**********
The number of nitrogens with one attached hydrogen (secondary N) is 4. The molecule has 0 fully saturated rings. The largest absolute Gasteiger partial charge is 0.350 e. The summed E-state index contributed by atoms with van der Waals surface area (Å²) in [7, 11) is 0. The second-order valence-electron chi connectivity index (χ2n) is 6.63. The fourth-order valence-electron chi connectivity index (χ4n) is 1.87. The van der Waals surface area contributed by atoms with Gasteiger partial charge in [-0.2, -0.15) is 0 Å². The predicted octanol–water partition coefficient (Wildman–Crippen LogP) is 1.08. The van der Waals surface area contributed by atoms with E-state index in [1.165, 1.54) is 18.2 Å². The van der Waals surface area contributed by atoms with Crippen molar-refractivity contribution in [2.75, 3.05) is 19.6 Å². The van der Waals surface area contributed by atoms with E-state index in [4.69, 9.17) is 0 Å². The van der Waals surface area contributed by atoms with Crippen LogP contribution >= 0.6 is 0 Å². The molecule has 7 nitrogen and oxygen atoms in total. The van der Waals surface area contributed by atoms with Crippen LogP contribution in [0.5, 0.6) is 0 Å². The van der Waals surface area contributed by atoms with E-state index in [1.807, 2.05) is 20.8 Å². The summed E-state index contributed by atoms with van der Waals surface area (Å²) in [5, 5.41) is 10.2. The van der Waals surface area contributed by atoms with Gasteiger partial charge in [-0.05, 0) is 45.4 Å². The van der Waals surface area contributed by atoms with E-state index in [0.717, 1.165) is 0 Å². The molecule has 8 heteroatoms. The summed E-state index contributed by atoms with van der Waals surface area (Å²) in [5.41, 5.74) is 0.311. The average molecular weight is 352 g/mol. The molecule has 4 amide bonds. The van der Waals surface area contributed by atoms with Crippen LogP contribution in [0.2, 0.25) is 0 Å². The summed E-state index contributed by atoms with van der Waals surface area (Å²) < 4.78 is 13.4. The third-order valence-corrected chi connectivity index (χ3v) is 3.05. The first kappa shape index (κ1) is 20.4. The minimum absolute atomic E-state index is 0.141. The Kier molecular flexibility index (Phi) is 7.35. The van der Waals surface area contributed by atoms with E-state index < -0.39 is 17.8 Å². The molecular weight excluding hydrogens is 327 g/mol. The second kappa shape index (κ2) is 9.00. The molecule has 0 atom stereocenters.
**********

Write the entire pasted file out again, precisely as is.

The number of nitrogens with one attached hydrogen (secondary N) is 4. The molecule has 0 fully saturated rings. The largest absolute Gasteiger partial charge is 0.350 e. The summed E-state index contributed by atoms with van der Waals surface area (Å²) in [7, 11) is 0. The second-order valence-electron chi connectivity index (χ2n) is 6.63. The fourth-order valence-electron chi connectivity index (χ4n) is 1.87. The van der Waals surface area contributed by atoms with Gasteiger partial charge in [-0.2, -0.15) is 0 Å². The predicted octanol–water partition coefficient (Wildman–Crippen LogP) is 1.08. The van der Waals surface area contributed by atoms with E-state index in [1.165, 1.54) is 18.2 Å². The van der Waals surface area contributed by atoms with Crippen molar-refractivity contribution in [2.75, 3.05) is 19.6 Å². The van der Waals surface area contributed by atoms with E-state index in [4.69, 9.17) is 0 Å². The van der Waals surface area contributed by atoms with Crippen LogP contribution >= 0.6 is 0 Å². The molecule has 7 nitrogen and oxygen atoms in total. The van der Waals surface area contributed by atoms with Crippen LogP contribution in [0.5, 0.6) is 0 Å². The van der Waals surface area contributed by atoms with E-state index in [1.807, 2.05) is 20.8 Å². The summed E-state index contributed by atoms with van der Waals surface area (Å²) in [5, 5.41) is 10.2. The van der Waals surface area contributed by atoms with Gasteiger partial charge in [-0.05, 0) is 45.4 Å². The van der Waals surface area contributed by atoms with E-state index in [0.717, 1.165) is 0 Å². The molecule has 8 heteroatoms. The summed E-state index contributed by atoms with van der Waals surface area (Å²) in [5.41, 5.74) is 0.311. The average molecular weight is 352 g/mol. The molecule has 4 amide bonds. The van der Waals surface area contributed by atoms with Crippen LogP contribution in [0.2, 0.25) is 0 Å². The summed E-state index contributed by atoms with van der Waals surface area (Å²) < 4.78 is 13.4. The third-order valence-corrected chi connectivity index (χ3v) is 3.05. The first kappa shape index (κ1) is 20.4. The minimum absolute atomic E-state index is 0.141. The Kier molecular flexibility index (Phi) is 7.35. The van der Waals surface area contributed by atoms with E-state index < -0.39 is 17.8 Å². The molecular weight excluding hydrogens is 327 g/mol. The second kappa shape index (κ2) is 9.00. The molecule has 0 atom stereocenters.